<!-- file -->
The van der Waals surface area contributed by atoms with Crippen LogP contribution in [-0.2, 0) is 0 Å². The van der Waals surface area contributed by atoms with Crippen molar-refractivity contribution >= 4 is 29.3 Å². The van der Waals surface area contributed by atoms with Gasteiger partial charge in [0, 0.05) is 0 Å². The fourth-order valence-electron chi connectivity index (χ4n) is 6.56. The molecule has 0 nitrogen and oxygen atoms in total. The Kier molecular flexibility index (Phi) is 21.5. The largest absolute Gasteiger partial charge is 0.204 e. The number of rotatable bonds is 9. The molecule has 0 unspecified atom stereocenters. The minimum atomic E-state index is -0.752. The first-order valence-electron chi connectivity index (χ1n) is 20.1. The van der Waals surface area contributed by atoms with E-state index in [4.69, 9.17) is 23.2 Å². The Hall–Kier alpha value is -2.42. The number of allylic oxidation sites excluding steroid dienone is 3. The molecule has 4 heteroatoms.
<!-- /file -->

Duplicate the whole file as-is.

The van der Waals surface area contributed by atoms with Crippen LogP contribution in [-0.2, 0) is 0 Å². The van der Waals surface area contributed by atoms with Crippen molar-refractivity contribution >= 4 is 29.3 Å². The van der Waals surface area contributed by atoms with Gasteiger partial charge in [0, 0.05) is 0 Å². The fourth-order valence-electron chi connectivity index (χ4n) is 6.56. The molecule has 0 nitrogen and oxygen atoms in total. The Kier molecular flexibility index (Phi) is 21.5. The largest absolute Gasteiger partial charge is 0.204 e. The number of rotatable bonds is 9. The molecule has 0 unspecified atom stereocenters. The minimum atomic E-state index is -0.752. The first-order valence-electron chi connectivity index (χ1n) is 20.1. The van der Waals surface area contributed by atoms with E-state index in [4.69, 9.17) is 23.2 Å². The Hall–Kier alpha value is -2.42. The number of allylic oxidation sites excluding steroid dienone is 3. The molecule has 4 heteroatoms.